"Hakuna matata" is a Swahili phrase; roughly translated, it means "no worries". It is formed by the words hakuna (there is not here) and matata (plural form of problem). The phrase has been popularized by its use in The Lion King (in which it is translated as "no worries" in a song named after the phrase), so that it is heard often at resorts, hotels, and other places appealing to the tourist trade. The phrase is in more common use in Zanzibar and Kenya. The phrase is uncommon among native speakers of Swahili in Tanzania, who prefer the phrase "hamna shida" in the north and "hamna tabu" in the south.
In 1982, the music of Kenyan hostel band Them Mushrooms (now known as Uyoga) released the Swahili song "Jambo Bwana" ("Hello Mister"), which repeats the phrase "Hakuna matata" in its refrain. The song was written by band leader John Katana.
Jambo – Hakuna Matata
In 1983, German group Boney M. released "Jambo—Hakuna Matata", an English-language version of Them Mushrooms song Jambo Bwana. Liz Mitchell provided the song's lead vocals, backed by Reggie Tsiboe, Frank Farian, Cathy Bartney, Madeleine Davis and Judy Cheeks. The single was intended to be included in the group's untitled seventh album, to be released in the fall of 1983. Due to a poor chart performance (No. 48 in the German charts), the single ultimately was not included in the album (which was completely reworked and not released until May 1984 as Ten Thousand Lightyears).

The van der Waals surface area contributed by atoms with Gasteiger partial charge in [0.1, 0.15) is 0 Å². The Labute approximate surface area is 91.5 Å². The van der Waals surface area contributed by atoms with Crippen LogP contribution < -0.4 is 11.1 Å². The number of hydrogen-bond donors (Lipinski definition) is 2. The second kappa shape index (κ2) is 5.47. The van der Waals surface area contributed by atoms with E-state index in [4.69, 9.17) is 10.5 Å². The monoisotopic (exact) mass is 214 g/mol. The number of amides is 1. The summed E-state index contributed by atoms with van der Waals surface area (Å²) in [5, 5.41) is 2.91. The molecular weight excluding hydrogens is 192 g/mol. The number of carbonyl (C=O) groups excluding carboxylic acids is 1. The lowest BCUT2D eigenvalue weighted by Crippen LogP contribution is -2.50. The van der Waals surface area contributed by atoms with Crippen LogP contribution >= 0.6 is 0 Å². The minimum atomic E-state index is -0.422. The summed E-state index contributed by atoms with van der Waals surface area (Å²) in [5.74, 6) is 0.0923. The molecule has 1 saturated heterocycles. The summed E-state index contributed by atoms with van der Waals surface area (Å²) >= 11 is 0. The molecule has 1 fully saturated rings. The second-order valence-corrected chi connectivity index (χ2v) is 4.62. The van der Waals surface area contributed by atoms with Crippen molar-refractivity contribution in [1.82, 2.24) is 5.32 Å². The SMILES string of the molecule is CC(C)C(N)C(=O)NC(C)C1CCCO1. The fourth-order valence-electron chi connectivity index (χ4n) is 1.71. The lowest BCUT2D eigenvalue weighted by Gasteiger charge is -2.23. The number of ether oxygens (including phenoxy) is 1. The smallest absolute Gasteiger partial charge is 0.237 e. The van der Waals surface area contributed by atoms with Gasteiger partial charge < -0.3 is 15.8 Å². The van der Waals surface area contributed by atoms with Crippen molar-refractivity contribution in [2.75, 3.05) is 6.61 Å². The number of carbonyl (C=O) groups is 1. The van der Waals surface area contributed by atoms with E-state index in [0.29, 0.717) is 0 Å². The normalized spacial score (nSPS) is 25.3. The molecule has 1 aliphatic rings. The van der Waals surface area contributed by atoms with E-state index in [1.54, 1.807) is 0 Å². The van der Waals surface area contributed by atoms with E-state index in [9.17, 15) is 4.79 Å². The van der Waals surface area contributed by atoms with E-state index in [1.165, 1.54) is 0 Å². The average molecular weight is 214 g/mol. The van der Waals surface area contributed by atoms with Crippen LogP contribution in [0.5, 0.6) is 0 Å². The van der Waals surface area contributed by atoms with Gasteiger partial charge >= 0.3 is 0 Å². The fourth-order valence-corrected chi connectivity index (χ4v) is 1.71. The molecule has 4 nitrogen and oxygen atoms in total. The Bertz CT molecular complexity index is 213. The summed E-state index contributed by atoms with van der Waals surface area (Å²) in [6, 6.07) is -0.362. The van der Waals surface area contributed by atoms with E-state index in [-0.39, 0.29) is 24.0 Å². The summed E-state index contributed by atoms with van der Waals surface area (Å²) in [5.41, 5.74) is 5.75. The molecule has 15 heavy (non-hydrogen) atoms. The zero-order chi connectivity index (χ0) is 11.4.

The Lion King song
In 1994 the Walt Disney Animation Studios animated movie The Lion King brought the phrase international recognition, featuring it prominently in the plot and devoting a song to it. A meerkat and a warthog, named Timon and Pumbaa respectively, teach the main character, a lion cub named Simba, that he should forget his troubled past and live in the present. The song was written by Elton John (music) and Tim Rice (lyrics), who found the term in a Swahili phrasebook. It was nominated for Best Original Song at the 1995 Academy Awards, and was later ranked the 99th best song in movie history by the American Film Institute on a list of 100.
In the mid-1980s, the saying appeared in the Swedish comic book Bamse by Rune Andréasson. The first words of Brumma, the baby daughter of Bamse the bear, are "Hakuna matata", which no one understands except the tortoise Skalman. He later made it his and Brumma's secret motto, and the phrase has reappeared several times in the cartoon. Skalman gave readers several clues as to what language the phrase came from but never said directly that it was Swahili.